The Globality of Lice

Freya’s day. No gym – mixed blessing. And – hopefully – the medicalist activities are concluded, at least for the week. That’s one of the negatives of living this long. Not the going to see medicalists. Usually the experience is neutral to mildly positive and there is almost always improvement. But that the parts of the human machine are failing in an accelerated fashion.

I remember fondly my early days balancing work and graduate shule. And having time to worry about my own interests in between. Medicalists were seen once or twice a year on a maintenance basis and maybe a couple of other times when an infection was contracted or some such. Now the pace of life is defined by the medicalist visit schedule much as the work schedule used to define it.

On which azimuth, I noted yesterday a lovely article [Link] about humans and lice. Seems that some boffins at the Natural History Museum of the Floridas have done a DNA thing and come up with a sort of map of human migrations based on the chemistry of the local (contemporary) lice. Bonzers! Makes me appreciate my mother – Lice were the social bane of Southron mothers when I was a bairn, any child who had head lice was immediately demoted to “Trash” status, taking his/her family along for the accelerated ride to the bottom – and the cleanliness practices of the day.

Not that such have stood me very good service in my later years. Mostly from not being taught how to take care of the adult body – and having no one to ask. Introverts don’t do the social thing without coercion and hence don’t hang about locker rooms to obtain hygiene wisdom from extroverts. Which may be about the only kind of wisdom such people have to impart? An intriguing concept, very boggish and fitting and attractive, and hence to be mistrusted until verified and that will never happen. Because introverts don’t go there. Period.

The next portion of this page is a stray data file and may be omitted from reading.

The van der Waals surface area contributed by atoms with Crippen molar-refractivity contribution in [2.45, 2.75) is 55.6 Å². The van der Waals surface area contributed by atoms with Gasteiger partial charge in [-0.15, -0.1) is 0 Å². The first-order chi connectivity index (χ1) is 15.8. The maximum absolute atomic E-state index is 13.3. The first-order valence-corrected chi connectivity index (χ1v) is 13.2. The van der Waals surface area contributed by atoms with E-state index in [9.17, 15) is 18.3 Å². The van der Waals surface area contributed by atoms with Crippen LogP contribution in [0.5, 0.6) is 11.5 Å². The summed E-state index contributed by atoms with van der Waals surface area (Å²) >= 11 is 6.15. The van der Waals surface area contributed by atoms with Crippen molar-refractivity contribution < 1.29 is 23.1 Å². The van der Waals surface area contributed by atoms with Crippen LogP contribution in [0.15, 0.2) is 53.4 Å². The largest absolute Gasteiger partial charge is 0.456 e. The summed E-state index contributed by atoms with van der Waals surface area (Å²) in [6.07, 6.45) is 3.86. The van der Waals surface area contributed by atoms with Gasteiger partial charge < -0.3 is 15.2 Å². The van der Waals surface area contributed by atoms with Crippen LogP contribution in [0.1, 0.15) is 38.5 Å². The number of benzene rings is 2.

Back when I was a kid cleanliness was simple. I was matriculated before I found out that there was bath soap that wasn’t Lifebuoy or Dial. Shampoo was similarly simple – I think. I don’t recall being conscious of shampoo until dandruff set in. Oh, I used it, but I just bought what I had been told to. And then changed to Head and Shoulders for the dandruff. The only thing that saved me from this wasteland of hygiene knowledge was a succession of rather good barbers over the years. The spirit of John Hunter is alive and well.

And the internet is scant help. There is the matter of trust and verification. And discarding advertisements and propaganda. For example, does one wash one’s beard with body soap, face soap, or shampoo? And does one use the same shampoo on beard as on top hair? This becomes even more complicated in seniorness when one has to balance between cleanliness and wetting of skin. And the people who sell this stuff don’t know what wetting is. They think it is immersion. But they do talk about dryness and anointments, not that such work well through a beard. And talking about dryness is the root of the contemporary heresy (nonsense, if you will) of “n times less”. Sometimes I despair of the cancer words invented by bogs that fly in the face of science and maths and reasonable things like that.

It’s almost enough to make a fellow take up shaving again, except that after all these years I know that would be a worse nightmare.

But like knowing lice are lice wherever humans have gone we know that whereever humans are, there are all sorts of age related hygiene difficulties.

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